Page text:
In the past 25 years, a substantial amount of research has accumulated regarding the nature and prevalence of communication apprehension (CA). The overwhelming majority of this research is based on McCroskeys (1982) conceptualization of CA as the fear or anxiety associated with either real or anticipated interaction with others. McCroskey's (1982) original conceptualization of CA focused exclusively on oral communication and included no specific mention of whether the construct is a trait -like feature of the individual or an individual's response to the situational features of the context. Although the majority of research on CA has treated this construct as trait -like, considerable attention has been directed toward situational CA. For example, the Personal Report of Communication Apprehension (PRCA) developed by McCroskey (1978; 1982) measures CA across four generalized contexts, including dyadic, small group, meeting, or public speaking. Recently Neuliep and McCroskey introduced another context in which people may experience CA; that is, intercultural communication. Andersen, (1999) defines intercultural communication apprehension (ICA) as the fear or anxiety associated with interacting with people of different cultures and/or ethnic groups. Leibowitz & Andersen, (1976) contend that ICA functions as a separate context of CA, like dyadic or public speaking. ICA is experienced when people are confronted by communication with people who are from ethnic or cultural backgrounds different than other own.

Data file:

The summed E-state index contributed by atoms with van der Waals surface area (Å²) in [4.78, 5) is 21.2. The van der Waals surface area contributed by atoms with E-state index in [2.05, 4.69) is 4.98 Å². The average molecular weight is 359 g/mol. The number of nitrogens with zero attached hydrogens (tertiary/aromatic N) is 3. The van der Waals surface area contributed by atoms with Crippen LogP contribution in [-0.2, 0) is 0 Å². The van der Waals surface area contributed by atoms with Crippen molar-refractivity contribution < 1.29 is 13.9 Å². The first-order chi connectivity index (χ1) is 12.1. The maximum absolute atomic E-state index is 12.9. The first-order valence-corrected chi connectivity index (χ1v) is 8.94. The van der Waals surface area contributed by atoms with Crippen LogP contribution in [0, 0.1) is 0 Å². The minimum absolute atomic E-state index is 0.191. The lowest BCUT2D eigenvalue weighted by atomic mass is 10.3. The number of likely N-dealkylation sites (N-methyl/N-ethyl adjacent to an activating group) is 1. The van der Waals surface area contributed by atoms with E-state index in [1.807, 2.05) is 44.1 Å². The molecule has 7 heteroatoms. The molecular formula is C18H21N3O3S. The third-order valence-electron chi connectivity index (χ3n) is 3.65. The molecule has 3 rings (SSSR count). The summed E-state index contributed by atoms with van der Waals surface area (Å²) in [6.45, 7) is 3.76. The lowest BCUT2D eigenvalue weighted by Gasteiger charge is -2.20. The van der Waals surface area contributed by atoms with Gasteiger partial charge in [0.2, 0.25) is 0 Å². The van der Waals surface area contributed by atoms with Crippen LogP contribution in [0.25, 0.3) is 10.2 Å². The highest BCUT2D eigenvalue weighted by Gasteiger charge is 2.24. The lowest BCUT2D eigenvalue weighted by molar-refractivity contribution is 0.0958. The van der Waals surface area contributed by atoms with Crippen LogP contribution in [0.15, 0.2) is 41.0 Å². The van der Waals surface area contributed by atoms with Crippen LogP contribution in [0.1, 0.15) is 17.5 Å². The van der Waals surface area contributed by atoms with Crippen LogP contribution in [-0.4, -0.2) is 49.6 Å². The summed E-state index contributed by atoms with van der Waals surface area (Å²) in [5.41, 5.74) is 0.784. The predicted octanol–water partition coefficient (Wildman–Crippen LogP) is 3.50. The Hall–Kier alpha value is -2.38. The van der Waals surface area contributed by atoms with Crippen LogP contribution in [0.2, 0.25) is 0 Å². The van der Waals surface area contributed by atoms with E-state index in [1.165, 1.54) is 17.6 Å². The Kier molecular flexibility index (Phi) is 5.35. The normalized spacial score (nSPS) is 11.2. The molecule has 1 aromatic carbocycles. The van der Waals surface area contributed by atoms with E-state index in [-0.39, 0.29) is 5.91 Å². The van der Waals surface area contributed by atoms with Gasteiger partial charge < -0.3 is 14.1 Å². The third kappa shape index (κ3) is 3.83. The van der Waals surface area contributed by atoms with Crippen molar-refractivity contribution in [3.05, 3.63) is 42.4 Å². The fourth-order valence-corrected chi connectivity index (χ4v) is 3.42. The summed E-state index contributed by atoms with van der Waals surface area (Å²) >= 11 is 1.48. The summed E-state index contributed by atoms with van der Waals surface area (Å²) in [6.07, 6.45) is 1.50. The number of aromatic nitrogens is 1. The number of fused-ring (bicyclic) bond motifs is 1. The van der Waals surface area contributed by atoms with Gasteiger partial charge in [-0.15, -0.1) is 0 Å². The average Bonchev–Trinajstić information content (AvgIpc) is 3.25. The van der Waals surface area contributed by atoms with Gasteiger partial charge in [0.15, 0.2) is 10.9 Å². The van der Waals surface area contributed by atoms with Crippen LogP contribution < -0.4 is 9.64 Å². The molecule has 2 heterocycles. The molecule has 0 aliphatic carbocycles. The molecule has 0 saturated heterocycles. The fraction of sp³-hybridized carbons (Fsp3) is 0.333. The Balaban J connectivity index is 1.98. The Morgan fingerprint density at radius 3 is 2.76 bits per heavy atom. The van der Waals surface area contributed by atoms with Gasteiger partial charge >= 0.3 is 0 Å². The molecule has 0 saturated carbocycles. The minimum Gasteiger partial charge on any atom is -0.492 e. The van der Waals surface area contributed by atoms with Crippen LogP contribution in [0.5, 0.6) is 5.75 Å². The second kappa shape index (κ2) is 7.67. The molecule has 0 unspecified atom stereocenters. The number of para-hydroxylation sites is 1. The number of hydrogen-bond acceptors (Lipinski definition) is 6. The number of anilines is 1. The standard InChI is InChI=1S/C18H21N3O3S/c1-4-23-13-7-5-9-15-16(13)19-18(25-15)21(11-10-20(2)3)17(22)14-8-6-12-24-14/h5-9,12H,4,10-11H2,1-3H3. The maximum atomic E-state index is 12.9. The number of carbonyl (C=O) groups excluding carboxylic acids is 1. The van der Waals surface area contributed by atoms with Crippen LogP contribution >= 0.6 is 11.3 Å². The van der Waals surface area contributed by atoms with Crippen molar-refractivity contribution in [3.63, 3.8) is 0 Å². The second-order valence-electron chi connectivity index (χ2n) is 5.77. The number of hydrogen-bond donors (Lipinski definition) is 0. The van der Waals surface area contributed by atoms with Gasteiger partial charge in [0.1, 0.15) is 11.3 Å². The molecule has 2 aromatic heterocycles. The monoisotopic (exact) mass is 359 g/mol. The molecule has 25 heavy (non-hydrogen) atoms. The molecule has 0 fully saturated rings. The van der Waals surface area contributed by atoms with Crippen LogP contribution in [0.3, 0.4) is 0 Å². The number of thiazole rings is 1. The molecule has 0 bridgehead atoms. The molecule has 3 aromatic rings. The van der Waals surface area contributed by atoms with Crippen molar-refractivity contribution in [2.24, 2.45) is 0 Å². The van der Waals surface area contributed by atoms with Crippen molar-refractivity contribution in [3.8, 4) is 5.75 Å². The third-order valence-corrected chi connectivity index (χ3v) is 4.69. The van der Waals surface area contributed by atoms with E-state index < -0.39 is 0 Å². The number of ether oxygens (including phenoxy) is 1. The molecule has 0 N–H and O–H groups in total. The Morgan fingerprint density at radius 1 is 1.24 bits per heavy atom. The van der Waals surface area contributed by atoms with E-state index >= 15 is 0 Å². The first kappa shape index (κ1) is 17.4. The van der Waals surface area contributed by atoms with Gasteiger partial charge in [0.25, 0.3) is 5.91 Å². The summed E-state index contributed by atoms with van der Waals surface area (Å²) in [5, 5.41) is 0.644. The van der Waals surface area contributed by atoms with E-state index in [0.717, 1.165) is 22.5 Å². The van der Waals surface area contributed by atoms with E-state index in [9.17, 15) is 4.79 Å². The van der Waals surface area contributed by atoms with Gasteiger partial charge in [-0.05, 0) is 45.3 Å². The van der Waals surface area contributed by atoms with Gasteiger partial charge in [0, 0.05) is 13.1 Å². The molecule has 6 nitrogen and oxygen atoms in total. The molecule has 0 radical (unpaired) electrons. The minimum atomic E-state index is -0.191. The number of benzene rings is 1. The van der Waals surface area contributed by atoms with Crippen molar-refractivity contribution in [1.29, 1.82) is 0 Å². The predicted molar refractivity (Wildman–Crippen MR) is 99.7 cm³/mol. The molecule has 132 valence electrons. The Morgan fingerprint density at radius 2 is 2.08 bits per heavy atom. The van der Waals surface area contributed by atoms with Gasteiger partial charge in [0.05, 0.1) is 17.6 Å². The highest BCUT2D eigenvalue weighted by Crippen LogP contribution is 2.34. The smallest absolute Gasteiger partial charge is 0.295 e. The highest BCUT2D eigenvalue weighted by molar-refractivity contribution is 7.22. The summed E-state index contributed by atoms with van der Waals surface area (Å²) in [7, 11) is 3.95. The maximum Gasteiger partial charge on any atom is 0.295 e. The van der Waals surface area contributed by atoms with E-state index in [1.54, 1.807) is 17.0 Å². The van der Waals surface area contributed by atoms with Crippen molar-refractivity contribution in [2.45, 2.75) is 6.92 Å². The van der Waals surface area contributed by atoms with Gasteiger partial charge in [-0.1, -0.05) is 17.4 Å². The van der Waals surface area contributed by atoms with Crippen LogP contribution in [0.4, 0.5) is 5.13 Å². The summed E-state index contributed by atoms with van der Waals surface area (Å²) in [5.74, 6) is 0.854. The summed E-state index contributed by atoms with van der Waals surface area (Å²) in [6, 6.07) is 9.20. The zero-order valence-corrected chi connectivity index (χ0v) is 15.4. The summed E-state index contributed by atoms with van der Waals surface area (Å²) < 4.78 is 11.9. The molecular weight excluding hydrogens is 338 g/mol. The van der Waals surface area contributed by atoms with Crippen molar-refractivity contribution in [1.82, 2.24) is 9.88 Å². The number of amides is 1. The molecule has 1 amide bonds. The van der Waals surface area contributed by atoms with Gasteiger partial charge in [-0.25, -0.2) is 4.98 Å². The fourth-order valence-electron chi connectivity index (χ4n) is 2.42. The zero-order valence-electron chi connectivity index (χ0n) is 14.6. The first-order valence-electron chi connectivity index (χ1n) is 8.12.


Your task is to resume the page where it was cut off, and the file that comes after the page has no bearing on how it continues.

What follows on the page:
Larsen & LeRoux, (1984) argue that when individuals encounter cultural differences they tend to view people from other cultures as strangers. Strangers are unknown people who belong to different groups. Interacting with people from different cultures or ethnic groups may involve a very high degree of strangerness and a very low degree of familiarity. Lower, (1980) asserts that such circumstances may lead to intercultural communication apprehension. Two other salient situational features leading to increased anxiety include novelty and dissimilarity (Coker & Burgoon, (1987). Situations containing new, atypical, or conspicuously different stimuli are likely to increase anxiety. Intercultural communication is potentially fraught with novelty and dissimilarity.